# Fractional Brownian motion

In Mandelbrot(1968)'s paper, the fractional brownian motion, denoted by $B_{H}(t,\omega)$,(t>0) is defined by $$B_{H}(0,\omega)=b_{0}$$ $$B_{H}(t,\omega)-B_{H}(0,\omega)=\frac{1}{\Gamma(H+\frac{1}{2})}\{\int^{0}_{-\infty}[(t-s)^{H-1/2}-(-s)^{H-1/2}]dB(s,\omega)+\int^{t}_{0}(t-s)^{H-1/2}dB(s,\omega)\}$$ I have difficulty understanding fractional brownian motion by self study.Is there an intuitive interpretation of this definition? Why time s can have negative value? Thanks!

• Why should $s$ be negative? – Ric May 18 '15 at 10:23
• I mean that the lower bound of the first integral on the right hand side is negative infinity. – cmd1991 May 18 '15 at 13:31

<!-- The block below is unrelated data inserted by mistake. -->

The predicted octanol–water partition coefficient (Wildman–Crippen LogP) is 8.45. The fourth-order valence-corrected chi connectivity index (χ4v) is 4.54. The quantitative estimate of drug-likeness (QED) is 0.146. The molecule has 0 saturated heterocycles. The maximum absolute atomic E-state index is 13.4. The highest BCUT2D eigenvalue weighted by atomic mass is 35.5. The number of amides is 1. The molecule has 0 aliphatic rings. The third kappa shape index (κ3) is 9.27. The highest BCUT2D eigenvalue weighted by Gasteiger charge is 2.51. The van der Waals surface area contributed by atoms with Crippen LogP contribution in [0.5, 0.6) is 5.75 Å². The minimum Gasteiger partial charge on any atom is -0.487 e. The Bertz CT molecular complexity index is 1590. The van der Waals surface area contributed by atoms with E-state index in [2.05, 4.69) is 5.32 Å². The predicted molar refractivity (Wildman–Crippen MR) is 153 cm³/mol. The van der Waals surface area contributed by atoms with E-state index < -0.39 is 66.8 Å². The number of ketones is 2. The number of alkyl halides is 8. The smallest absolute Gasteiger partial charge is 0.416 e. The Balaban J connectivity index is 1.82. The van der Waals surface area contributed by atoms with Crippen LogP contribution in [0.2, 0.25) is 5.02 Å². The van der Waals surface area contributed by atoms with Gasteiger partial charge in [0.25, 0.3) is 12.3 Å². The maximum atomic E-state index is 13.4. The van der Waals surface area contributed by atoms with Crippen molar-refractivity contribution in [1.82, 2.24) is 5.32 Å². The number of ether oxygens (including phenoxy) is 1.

Only the pure Brownian motion regime doesn't depend on the past. You don't define any variables, but I'd guess Mandelbrot is using the Hurst coefficient in the equation you give, where pure Brownian motion is H = 0.5. In this case the first integral gives 1 - 1, i.e. no dependence on the past (times leading up to time 0, i.e. "negative" time). For other cases (0 <= H <= 1, H != 0.5), the process leading up to time zero, and continuing on until time $t$, each incremental step in the process does depend on the previous steps.
For a Brownian motion, if you wait $dt$, the variance will grow linearly with (proportionally to) $dt$.
For a fractional Brownian motion, it will grow with a power law of $dt$, in fact in $dt^{H}$, where $H$ is the Hurst exponent. See wikipedia for more details.
It means the fBM will somehow keep memory of the past. When $H$ is lower than 1/2, it will mean revert, when it is greater than 1/2, it will be superdiffusive. At $H$, it is a Brownian motion.